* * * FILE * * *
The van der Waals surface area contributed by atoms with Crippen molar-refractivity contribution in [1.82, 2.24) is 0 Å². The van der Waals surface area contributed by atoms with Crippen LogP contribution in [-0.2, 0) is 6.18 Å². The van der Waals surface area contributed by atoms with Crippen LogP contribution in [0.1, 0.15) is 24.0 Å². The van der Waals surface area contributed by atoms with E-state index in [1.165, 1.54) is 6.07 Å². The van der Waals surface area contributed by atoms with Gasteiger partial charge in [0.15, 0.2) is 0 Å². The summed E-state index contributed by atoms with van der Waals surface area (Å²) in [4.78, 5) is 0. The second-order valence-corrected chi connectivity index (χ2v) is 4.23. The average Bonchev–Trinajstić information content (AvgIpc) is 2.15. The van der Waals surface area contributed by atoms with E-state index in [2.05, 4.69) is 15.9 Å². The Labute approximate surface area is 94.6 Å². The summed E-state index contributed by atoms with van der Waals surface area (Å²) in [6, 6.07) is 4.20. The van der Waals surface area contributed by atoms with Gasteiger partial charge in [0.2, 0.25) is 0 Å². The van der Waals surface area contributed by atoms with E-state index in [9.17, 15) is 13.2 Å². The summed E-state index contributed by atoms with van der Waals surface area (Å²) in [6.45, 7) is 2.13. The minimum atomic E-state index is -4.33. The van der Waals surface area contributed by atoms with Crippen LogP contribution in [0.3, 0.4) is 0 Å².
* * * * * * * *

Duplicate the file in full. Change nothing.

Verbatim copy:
The van der Waals surface area contributed by atoms with Crippen molar-refractivity contribution in [1.82, 2.24) is 0 Å². The van der Waals surface area contributed by atoms with Crippen LogP contribution in [-0.2, 0) is 6.18 Å². The van der Waals surface area contributed by atoms with Crippen LogP contribution in [0.1, 0.15) is 24.0 Å². The van der Waals surface area contributed by atoms with E-state index in [1.165, 1.54) is 6.07 Å². The van der Waals surface area contributed by atoms with Gasteiger partial charge in [0.15, 0.2) is 0 Å². The summed E-state index contributed by atoms with van der Waals surface area (Å²) in [4.78, 5) is 0. The second-order valence-corrected chi connectivity index (χ2v) is 4.23. The average Bonchev–Trinajstić information content (AvgIpc) is 2.15. The van der Waals surface area contributed by atoms with E-state index in [2.05, 4.69) is 15.9 Å². The Labute approximate surface area is 94.6 Å². The summed E-state index contributed by atoms with van der Waals surface area (Å²) in [6, 6.07) is 4.20. The van der Waals surface area contributed by atoms with Gasteiger partial charge in [0.2, 0.25) is 0 Å². The van der Waals surface area contributed by atoms with E-state index in [9.17, 15) is 13.2 Å². The summed E-state index contributed by atoms with van der Waals surface area (Å²) in [6.45, 7) is 2.13. The minimum atomic E-state index is -4.33. The van der Waals surface area contributed by atoms with Crippen LogP contribution in [0.3, 0.4) is 0 Å².